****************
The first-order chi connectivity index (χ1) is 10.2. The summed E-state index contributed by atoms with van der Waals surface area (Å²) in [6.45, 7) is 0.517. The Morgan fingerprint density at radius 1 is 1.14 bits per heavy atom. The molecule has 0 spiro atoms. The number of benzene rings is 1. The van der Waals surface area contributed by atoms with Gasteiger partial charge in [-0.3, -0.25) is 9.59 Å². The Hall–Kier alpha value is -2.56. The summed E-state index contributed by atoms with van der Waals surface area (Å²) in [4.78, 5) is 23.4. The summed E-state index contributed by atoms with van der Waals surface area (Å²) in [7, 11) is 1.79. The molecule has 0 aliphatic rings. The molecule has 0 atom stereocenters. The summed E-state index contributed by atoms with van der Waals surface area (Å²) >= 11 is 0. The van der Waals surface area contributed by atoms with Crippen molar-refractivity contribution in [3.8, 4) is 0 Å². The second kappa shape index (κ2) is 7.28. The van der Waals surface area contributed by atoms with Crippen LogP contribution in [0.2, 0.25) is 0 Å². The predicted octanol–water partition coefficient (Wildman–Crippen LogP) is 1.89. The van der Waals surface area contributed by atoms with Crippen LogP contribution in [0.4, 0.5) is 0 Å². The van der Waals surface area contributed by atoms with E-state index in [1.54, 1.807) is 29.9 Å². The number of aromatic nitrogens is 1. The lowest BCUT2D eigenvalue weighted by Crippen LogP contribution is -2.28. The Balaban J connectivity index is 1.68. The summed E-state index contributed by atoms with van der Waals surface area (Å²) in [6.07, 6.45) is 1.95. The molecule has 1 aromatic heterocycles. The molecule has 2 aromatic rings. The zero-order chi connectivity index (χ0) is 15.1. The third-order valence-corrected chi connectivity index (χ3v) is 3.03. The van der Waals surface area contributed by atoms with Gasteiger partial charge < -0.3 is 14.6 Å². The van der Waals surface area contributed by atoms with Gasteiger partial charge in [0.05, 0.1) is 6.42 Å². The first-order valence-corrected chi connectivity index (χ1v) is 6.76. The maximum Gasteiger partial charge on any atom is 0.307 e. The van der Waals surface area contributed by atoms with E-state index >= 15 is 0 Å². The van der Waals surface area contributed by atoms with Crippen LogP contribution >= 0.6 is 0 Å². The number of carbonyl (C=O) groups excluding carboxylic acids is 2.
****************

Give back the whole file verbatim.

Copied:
The first-order chi connectivity index (χ1) is 10.2. The summed E-state index contributed by atoms with van der Waals surface area (Å²) in [6.45, 7) is 0.517. The Morgan fingerprint density at radius 1 is 1.14 bits per heavy atom. The molecule has 0 spiro atoms. The number of benzene rings is 1. The van der Waals surface area contributed by atoms with Gasteiger partial charge in [-0.3, -0.25) is 9.59 Å². The Hall–Kier alpha value is -2.56. The summed E-state index contributed by atoms with van der Waals surface area (Å²) in [4.78, 5) is 23.4. The summed E-state index contributed by atoms with van der Waals surface area (Å²) in [7, 11) is 1.79. The molecule has 0 aliphatic rings. The molecule has 0 atom stereocenters. The summed E-state index contributed by atoms with van der Waals surface area (Å²) >= 11 is 0. The van der Waals surface area contributed by atoms with Crippen molar-refractivity contribution in [3.8, 4) is 0 Å². The second kappa shape index (κ2) is 7.28. The van der Waals surface area contributed by atoms with Crippen LogP contribution in [0.2, 0.25) is 0 Å². The predicted octanol–water partition coefficient (Wildman–Crippen LogP) is 1.89. The van der Waals surface area contributed by atoms with Crippen LogP contribution in [0.4, 0.5) is 0 Å². The van der Waals surface area contributed by atoms with E-state index in [1.54, 1.807) is 29.9 Å². The number of aromatic nitrogens is 1. The lowest BCUT2D eigenvalue weighted by Crippen LogP contribution is -2.28. The Balaban J connectivity index is 1.68. The summed E-state index contributed by atoms with van der Waals surface area (Å²) in [6.07, 6.45) is 1.95. The molecule has 1 aromatic heterocycles. The molecule has 2 aromatic rings. The zero-order chi connectivity index (χ0) is 15.1. The third-order valence-corrected chi connectivity index (χ3v) is 3.03. The van der Waals surface area contributed by atoms with Gasteiger partial charge < -0.3 is 14.6 Å². The van der Waals surface area contributed by atoms with Gasteiger partial charge in [0.05, 0.1) is 6.42 Å². The first-order valence-corrected chi connectivity index (χ1v) is 6.76. The maximum Gasteiger partial charge on any atom is 0.307 e. The van der Waals surface area contributed by atoms with E-state index >= 15 is 0 Å². The van der Waals surface area contributed by atoms with Crippen LogP contribution >= 0.6 is 0 Å². The number of carbonyl (C=O) groups excluding carboxylic acids is 2.